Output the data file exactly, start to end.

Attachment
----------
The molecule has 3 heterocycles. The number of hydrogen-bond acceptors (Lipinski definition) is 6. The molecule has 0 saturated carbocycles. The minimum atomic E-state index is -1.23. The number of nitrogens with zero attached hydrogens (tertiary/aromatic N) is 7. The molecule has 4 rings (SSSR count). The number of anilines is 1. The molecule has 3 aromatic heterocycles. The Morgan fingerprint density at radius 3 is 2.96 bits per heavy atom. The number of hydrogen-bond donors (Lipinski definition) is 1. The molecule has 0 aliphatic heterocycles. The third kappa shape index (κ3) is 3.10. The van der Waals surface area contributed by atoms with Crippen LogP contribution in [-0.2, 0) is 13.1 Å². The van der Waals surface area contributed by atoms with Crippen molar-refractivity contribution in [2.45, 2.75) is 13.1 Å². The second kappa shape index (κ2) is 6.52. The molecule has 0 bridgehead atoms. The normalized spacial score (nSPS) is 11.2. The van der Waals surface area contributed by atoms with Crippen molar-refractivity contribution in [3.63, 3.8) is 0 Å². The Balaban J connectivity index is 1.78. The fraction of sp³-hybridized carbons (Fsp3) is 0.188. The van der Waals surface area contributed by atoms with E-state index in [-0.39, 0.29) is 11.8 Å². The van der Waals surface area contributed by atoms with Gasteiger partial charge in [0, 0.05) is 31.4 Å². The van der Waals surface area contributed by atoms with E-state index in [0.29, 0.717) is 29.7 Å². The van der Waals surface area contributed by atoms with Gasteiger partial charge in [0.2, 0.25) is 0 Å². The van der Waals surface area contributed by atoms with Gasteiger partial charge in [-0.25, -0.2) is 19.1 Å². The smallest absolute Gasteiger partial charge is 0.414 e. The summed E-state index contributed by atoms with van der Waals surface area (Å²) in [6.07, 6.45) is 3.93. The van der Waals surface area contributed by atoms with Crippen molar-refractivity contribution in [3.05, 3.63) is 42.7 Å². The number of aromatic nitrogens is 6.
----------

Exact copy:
The molecule has 3 heterocycles. The number of hydrogen-bond acceptors (Lipinski definition) is 6. The molecule has 0 saturated carbocycles. The minimum atomic E-state index is -1.23. The number of nitrogens with zero attached hydrogens (tertiary/aromatic N) is 7. The molecule has 4 rings (SSSR count). The number of anilines is 1. The molecule has 3 aromatic heterocycles. The Morgan fingerprint density at radius 3 is 2.96 bits per heavy atom. The number of hydrogen-bond donors (Lipinski definition) is 1. The molecule has 0 aliphatic heterocycles. The third kappa shape index (κ3) is 3.10. The van der Waals surface area contributed by atoms with Crippen LogP contribution in [-0.2, 0) is 13.1 Å². The van der Waals surface area contributed by atoms with Crippen molar-refractivity contribution in [2.45, 2.75) is 13.1 Å². The second kappa shape index (κ2) is 6.52. The molecule has 0 bridgehead atoms. The normalized spacial score (nSPS) is 11.2. The van der Waals surface area contributed by atoms with Crippen molar-refractivity contribution in [3.63, 3.8) is 0 Å². The Balaban J connectivity index is 1.78. The fraction of sp³-hybridized carbons (Fsp3) is 0.188. The van der Waals surface area contributed by atoms with E-state index in [-0.39, 0.29) is 11.8 Å². The van der Waals surface area contributed by atoms with Gasteiger partial charge in [0, 0.05) is 31.4 Å². The van der Waals surface area contributed by atoms with E-state index in [0.29, 0.717) is 29.7 Å². The van der Waals surface area contributed by atoms with Gasteiger partial charge in [0.2, 0.25) is 0 Å². The van der Waals surface area contributed by atoms with Gasteiger partial charge in [-0.25, -0.2) is 19.1 Å². The smallest absolute Gasteiger partial charge is 0.414 e. The summed E-state index contributed by atoms with van der Waals surface area (Å²) in [6.07, 6.45) is 3.93. The van der Waals surface area contributed by atoms with Crippen molar-refractivity contribution in [3.05, 3.63) is 42.7 Å². The number of aromatic nitrogens is 6.